Yes, “Girl In A Country Song” could very much be considered to fall in line with the long-standing country music tradition of protest songs, however playful, light, and potentially tongue-and-cheek as it might be. But let’s all just tap the breaks in saying this is “anti bro-country”. Are a couple of 18-year-old girls really looking to take on virtually the entire country music recording industry, even if Scott Borchetta has their backs? This song is being submitted to the masses because the bean counters at Big Machine think it can sell. That is in no way an attempt to belittle the sentiment and the inspiration instilled in this song by two girls, but let’s be honest.

The simple fact is country protest songs in 2014 are almost as cliché as the songs they’re chiding. We have clichés calling out clichés, and soon we’ll have protest songs calling out all of the protest songs. and is this truly a protest song, or should it be considered more an “answer” song in the old school country convention, where a female (or male) artist takes a song and writes a playful rebuttal? The true “anti bro-country” songs aren’t saucy ditties like this one from Matty & Tae, and it’s certainly not Miranda Lambert and Carrie Underwood’s “Somethin’ Bad”. It is Kacey Musgraves’ “The Trailer Song“. It is First Aid Kit’s “My Silver Lining“. These are songs with true originality, with story, and from major label artists whose best songs have no excuse not to be released to radio. Bro-country won’t be defeated by being attacked, or by being one-up’d by employing the same shallow tactics. It will be defeated when it is ignored, when alternatives that resonate deeper are offered and bro-country blends into the background as the hyper-trend it is. By getting behind this song, the industry, or at least Scott Borchetta, is signaling they believe bro-country’s relevancy arch is getting long in the tooth.

This is a cute little song, but I hate to place too much of a burden on it by loading it up with what some country fans want from it. What Maddie & Tae will truly become in the country realm is yet to be determined, and with girls this young, we all have to be careful and respectful of what our words, wants, and wishes might do to their original visions and dreams.

In the Rolling Stone feature on Scott Borchetta, the part about Maddie & Tae concludes, “When the pair seem eager to defer to the company’s wisdom, Borchetta gently chides them, ‘We’re activating this because of your vision,’ he says, his expression grave. ‘Don’t lose it.'” This speaks to Borchetta’s long-standing principle to dole out more artistic freedom than most of his Music Row comrades. And I would concur with his sentiments. These girls are so young, who knows where things will go. But as for “Girl In A Country Song”, I think without question, it is headed straight to the top. And it’s somewhat empowering and resonant sentiment along with it.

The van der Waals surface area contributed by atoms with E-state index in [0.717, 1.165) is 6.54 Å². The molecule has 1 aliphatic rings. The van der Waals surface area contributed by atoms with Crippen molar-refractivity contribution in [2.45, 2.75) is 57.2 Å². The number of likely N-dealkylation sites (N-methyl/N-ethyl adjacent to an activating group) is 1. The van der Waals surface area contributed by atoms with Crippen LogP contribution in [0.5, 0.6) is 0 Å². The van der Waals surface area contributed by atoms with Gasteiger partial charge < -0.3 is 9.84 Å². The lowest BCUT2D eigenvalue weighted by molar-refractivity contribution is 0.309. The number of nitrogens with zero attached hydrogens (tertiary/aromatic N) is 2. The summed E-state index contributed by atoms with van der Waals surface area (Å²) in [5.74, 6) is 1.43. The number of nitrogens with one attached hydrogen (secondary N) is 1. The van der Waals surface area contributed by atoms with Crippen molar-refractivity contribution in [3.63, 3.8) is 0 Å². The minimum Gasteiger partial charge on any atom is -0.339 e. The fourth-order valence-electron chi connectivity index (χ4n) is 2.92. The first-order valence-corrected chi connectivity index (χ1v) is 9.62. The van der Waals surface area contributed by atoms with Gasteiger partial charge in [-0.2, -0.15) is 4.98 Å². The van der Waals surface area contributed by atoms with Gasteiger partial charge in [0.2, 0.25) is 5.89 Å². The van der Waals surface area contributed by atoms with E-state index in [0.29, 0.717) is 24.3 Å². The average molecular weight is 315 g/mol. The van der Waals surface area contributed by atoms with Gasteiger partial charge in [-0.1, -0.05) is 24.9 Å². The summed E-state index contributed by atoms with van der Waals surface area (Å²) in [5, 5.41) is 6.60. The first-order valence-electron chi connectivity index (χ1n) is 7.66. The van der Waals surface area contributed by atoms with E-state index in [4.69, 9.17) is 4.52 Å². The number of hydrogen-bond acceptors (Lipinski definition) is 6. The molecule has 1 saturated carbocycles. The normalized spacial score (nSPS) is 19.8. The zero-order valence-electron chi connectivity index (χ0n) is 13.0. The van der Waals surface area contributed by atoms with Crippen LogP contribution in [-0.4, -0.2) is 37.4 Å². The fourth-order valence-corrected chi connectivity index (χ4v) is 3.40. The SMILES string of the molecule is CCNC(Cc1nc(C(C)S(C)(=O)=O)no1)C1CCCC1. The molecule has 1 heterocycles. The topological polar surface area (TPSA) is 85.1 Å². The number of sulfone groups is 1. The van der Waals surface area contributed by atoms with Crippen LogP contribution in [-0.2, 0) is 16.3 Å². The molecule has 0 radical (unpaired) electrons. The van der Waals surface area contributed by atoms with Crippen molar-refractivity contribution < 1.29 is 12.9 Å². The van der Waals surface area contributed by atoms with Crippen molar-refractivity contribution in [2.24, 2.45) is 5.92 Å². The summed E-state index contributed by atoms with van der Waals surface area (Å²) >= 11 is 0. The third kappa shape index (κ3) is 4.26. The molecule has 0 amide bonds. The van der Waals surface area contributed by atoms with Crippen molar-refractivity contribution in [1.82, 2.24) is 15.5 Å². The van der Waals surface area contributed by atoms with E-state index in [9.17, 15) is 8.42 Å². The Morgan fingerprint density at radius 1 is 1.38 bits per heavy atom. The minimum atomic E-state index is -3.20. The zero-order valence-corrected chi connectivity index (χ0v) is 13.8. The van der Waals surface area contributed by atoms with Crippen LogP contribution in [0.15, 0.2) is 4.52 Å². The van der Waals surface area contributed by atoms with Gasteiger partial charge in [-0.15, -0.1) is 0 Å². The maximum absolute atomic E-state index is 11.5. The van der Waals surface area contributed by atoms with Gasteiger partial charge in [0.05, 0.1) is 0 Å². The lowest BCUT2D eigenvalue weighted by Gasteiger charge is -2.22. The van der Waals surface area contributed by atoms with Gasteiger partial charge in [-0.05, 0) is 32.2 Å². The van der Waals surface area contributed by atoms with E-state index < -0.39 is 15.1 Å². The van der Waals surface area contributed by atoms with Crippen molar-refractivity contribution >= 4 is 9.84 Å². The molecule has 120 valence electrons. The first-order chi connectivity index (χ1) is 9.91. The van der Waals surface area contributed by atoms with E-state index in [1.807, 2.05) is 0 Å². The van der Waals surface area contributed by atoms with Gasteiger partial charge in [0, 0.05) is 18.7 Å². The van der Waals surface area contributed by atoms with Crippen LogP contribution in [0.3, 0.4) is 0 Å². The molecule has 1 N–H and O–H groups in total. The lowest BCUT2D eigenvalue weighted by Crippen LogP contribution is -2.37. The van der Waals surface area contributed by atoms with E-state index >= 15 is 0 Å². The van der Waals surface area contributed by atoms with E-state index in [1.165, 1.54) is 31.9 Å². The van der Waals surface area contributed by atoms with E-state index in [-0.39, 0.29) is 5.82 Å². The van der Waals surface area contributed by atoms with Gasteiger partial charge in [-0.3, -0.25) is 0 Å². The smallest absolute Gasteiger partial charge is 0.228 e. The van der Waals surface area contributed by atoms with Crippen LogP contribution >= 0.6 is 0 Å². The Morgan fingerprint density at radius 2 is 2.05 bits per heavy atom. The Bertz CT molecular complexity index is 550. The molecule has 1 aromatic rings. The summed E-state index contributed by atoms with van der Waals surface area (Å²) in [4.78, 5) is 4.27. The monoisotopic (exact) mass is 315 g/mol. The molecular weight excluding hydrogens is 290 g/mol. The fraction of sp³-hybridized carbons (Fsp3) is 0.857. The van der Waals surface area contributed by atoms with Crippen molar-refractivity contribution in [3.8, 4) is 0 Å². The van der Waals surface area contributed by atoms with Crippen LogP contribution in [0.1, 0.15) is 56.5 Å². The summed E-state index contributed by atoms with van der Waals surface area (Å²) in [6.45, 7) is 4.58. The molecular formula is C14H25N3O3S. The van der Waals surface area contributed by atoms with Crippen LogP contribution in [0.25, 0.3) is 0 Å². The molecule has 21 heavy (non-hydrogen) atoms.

1 1/4 of 2 guns up.


To listen to “Girl In A Country Song”:

You can listen to it in the background of the EPK below, or ….

You can either try by Clicking Here, or by pasting the following url: mms://206.53.211.116/verifiedwma/2034521.wma into you Windows Media Player, Real Player, VLC Player, etc.

NOTE: The song might sound strange, especially in the beginning because it has been protected from re-recording. Hang with it.

As soon as a proper copy has been made available, it will be posted here.

“Girl In A Country Song” is set to be released to radio on 7/21 according to Windmills Country.


Lyrics first transcribed by Farce The Music.

Girl in a Country Song
(Written by Maddie (Marlow), Tae(lynn Elizabeth Dye), and Aaron Scherz; 
Performed by Maddie & Tae)
 
Well I wish I had some shoes on my two bare feet
And it’s gettin’ kinda cold in these painted-on cut-off jeans
I hate the way this bikini top chafes
Do I really have to wear it all day?
(Yeah baby)
 
I hear you over there on your tailgate whistlin’
Sayin’ “Hey girl,” but you know I ain’t listenin’
Cause I got a name and to you it ain’t
pretty little thing, honey or baby
It’s driving me red red red red red red redneck crazy
 
Being the girl in a country song
How in the world did it go so wrong?
Like all we’re good for is looking good for
you and your friends on the weekend, nothin’ more
We used to get a little respect
Now we’re lucky if we even get
To climb up in the truck, keep our mouth shut, ride along
And be the girl in a country song
 
Well, shakin’ my moneymaker ain’t ever made me a dime
And there ain’t no sugar for you in this shaker of mine
Tell me one more time you gotta get you some of that
Sure I’ll slide on over, but you’re gonna get slapped
These days it ain’t easy being that”¦
 
Girl in a country song
How in the world did it go so wrong?
Like all we’re good for is looking good for
you and your friends on the weekend, nothin’ more
We used to get a little respect
Now we’re lucky if we even get
To climb up in the truck, keep our mouth shut, ride along
And be the girl in a country song
 
Yep, yep, yep
 
Aw naw,
Conway and George Strait
Never did it this way
Back in the old days
Aw naw,
We ain’t a cliche
That ain’t no way
To treat a lady
 
Like a girl in a country song
How in the world did it go so wrong?
Like all we’re good for is looking good for
you and your friends on the weekend, nothin’ more
We used to get a little respect
Now we’re lucky if we even get
To climb up in the truck, keep our mouth shut, ride along
Down some dirt road we don’t even wanna be on
And be the girl in a country song
 
(Spoken)
Yeah baby
I ain’t your tan legged Juliet
Can I put on some real clothes now?
 
Aw naw